Expert Advice for a Mom Whose 2-Year-Old Son Recently Developed a Skin Allergy

A mom writes in asking for advice about her 2-year-old son, who was recently diagnosed with a skin allergy. She says the doctor told her that this allergy would eventually cause her son to wheeze, and she is feeling very down about this. So she turned to the community for advice from other moms who’ve been through the same thing.

Allergy-Freedom, Inc. founder Laura Dillon weighs in below with some expert advice.

Expert Advice for a Mom Whose 2-Year-Old Son Recently Developed a Skin Allergy

Mamas Uncut fan asks:

“Hi, my son, who is 2-years-old developed a skin allergy. Took him to the doc and he said that this is going to eventually turn into him having wheezing… For mums who have kids with wheezing:

1. Is this how wheezing started?

2. How old was your kid?

3. Anything I can do to prevent this?

Feeling pretty down.”

– Mamas Uncut Community Member

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Advice from Laura Dillon

Expert Advice for a Mom Whose 2-Year-Old Son Recently Developed a Skin Allergy

Two of my three daughters developed severe eczema at six months old and then we subsequently found out that they had anaphylactic food allergies to milk, egg, peanuts and tree nuts.  While eczema, allergies, and asthma can often occur together, it is not always the case. My youngest daughter, who is now 10, has never had issues with wheezing, breathing or any type of asthma. My oldest daughter has just recently developed asthma within the past year. She is 15 now. However, she never had any issues prior to the past year.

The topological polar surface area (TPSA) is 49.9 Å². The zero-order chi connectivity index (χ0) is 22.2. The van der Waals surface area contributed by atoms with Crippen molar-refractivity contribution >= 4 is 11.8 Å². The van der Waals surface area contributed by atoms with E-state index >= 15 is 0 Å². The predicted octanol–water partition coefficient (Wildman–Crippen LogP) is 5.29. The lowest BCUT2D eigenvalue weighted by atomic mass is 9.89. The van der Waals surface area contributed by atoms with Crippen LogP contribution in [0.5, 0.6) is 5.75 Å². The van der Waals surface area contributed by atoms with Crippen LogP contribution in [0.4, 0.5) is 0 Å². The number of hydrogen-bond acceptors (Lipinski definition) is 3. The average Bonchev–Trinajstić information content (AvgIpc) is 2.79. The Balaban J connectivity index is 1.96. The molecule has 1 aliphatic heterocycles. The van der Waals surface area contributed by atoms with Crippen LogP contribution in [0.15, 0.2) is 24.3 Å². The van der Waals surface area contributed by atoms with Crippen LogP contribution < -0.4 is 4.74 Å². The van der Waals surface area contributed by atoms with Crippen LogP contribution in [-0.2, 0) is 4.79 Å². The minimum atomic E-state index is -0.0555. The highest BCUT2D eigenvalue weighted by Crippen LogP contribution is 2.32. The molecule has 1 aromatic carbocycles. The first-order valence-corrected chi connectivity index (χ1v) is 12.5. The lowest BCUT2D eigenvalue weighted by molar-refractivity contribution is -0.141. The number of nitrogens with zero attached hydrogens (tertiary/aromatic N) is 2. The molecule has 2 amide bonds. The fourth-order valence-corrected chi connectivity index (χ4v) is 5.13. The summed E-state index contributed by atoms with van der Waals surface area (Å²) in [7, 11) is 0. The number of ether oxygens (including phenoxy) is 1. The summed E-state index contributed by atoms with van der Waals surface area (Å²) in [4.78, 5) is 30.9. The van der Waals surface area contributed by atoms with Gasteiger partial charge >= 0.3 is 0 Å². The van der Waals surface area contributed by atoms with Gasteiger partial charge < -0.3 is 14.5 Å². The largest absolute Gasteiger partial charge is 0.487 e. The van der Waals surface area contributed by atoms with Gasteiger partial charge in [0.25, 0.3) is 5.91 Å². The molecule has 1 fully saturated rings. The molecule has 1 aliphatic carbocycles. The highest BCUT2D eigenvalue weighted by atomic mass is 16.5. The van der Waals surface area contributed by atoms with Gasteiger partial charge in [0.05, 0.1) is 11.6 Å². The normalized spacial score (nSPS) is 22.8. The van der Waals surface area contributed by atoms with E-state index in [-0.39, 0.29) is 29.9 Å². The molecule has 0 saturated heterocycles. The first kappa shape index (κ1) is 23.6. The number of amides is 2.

In regards to your son’s skin condition: 

Is your son drinking enough water? That is an important way that the body naturally clears toxins.  Since skin is the human body’s largest organ, the skin is an important way for the body to eliminate the toxins. You are supposed to drink half of your body weight in liquid ounces. If your son weighs 30 lbs, he should be drinking 15 oz of water daily.  

Have you noticed that your son’s skin allergy flares at different times of the year?  For example, some people’s eczema flares in the winter months because of a dust sensitivity/allergy which can be triggered by the dust in the heating vents. If dust mites are an issue, put all of his bedding and pillows in the dryer for 20 minutes to kill any dust mites.  I would do this on a regular basis, at least weekly.  Or if you live in a place that snows during the winter, you can leave them outside in a plastic bag for 24 hours as long as it is below freezing (32 degrees Fahrenheit).

Does your son have seasonal allergies? For my daughters, their eczema flares in the springtime because they have seasonal allergies to birch trees and grasses. Their eczema typically flares starting in February and usually goes through May. 

What type of detergent and cleaning products do you use? A lot of mainstream household items contain a lot of chemicals and can contribute to skin conditions and asthma. Fragrance plug-ins, scented candles, etc. can all exacerbate these conditions. Use more natural or plant-based products when possible.  Detergents such as “All Free and Clear” without scents and dyes can help with skin conditions.

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